An Istanbul court has sentenced senior generals, journalists and politicians to long jail terms for an alleged conspiracy against Turkey's Islamist-rooted government. The case is the culmination of a decade-long conflict between Prime Minister Recep Tayyip Erdogan and the country's secularist establishment.
The former head of Turkey's armed forces, retired General Ilker Basbug, was sentenced Monday to life in prison. The court ruled he was part of a terrorist conspiracy called Ergenekon that sought to overthrow the government. Many of the 275 defendants on trial were also convicted of involvement in the plot and were sentenced to years and even decades in jail.
The vast majority of those jailed were senior army officers. But journalists, academics, businessmen and politicians, including three opposition members of parliament, were also among those convicted. Twenty-one others were acquitted.
The convictions were handed down in a courthouse at the Silivri prison complex near Istanbul. Strict security measures were enforced around the site, with all access roads sealed off. The governor of Istanbul province banned protests outside the courthouse, and police using water cannon and tear gas dispersed crowds protesting against the trial.
A protester argues at a paramilitary police barricade as security block thousands of people outside the Silivri jail complex in Silivri, Turkey, Aug. 5, 2013.
Oktay Vural, deputy chairman of the opposition National Action Party's parliamentary group, condemned the convictions.
"What we seek is fairness and justice," he said, "but what we see today, unfortunately, is that this process has turned into a political game. It is such a pitiful picture that the former head of the Turkish army is tried as the head of a terrorist organization," he added.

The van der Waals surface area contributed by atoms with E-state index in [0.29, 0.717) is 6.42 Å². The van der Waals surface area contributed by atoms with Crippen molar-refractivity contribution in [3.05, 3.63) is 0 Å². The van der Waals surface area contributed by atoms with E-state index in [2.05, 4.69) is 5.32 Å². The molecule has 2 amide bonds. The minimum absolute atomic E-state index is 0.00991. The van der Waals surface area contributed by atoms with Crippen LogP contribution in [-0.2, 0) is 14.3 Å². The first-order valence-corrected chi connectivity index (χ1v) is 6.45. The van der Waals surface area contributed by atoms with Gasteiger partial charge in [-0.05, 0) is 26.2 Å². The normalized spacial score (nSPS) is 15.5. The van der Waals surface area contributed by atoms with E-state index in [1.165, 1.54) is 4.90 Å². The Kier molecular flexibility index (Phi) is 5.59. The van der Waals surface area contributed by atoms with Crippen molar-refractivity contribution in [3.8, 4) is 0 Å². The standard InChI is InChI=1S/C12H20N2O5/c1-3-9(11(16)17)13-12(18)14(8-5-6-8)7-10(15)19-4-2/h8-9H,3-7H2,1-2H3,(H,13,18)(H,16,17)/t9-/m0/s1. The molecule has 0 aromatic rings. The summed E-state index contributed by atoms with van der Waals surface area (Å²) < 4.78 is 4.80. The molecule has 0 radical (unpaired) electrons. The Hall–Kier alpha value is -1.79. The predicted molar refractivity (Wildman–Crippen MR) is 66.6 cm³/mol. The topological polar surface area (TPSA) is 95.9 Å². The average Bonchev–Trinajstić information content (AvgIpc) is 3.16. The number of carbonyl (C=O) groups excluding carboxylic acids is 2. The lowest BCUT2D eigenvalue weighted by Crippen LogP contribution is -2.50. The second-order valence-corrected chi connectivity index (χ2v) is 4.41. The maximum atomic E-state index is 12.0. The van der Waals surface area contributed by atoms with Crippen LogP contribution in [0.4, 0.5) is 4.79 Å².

The five-year trial has divided public opinion, with critics accusing the government of using the case to silence its critics, while the government insists it is crucial to establishing civilian rule. The Turkish military has ousted four governments since 1960.
Ever since Prime Minister Erdogan’s Islamist-rooted AK Party came to power in 2002, tensions have been high with the army, which sees itself as guardian of the secular state.
The case was opened following the discovery of an arms cache in a suburb of Istanbul. The trial was initially heralded as ending the military’s meddling in politics and enjoyed broad support. But concern over the case has steadily grown as the number of defendants, many of them well-known critics of the government, has increased.
The European Union and the U.S. State Department, along with international human rights groups, have voiced concern over the handling of the case. The government has rejected such misgivings, claiming the case is ushering in a new era of democracy. Critics argue that the case symbolizes the replacement of one authoritarian rule with another.
With those convicted expected to appeal, the controversy is unlikely to end soon.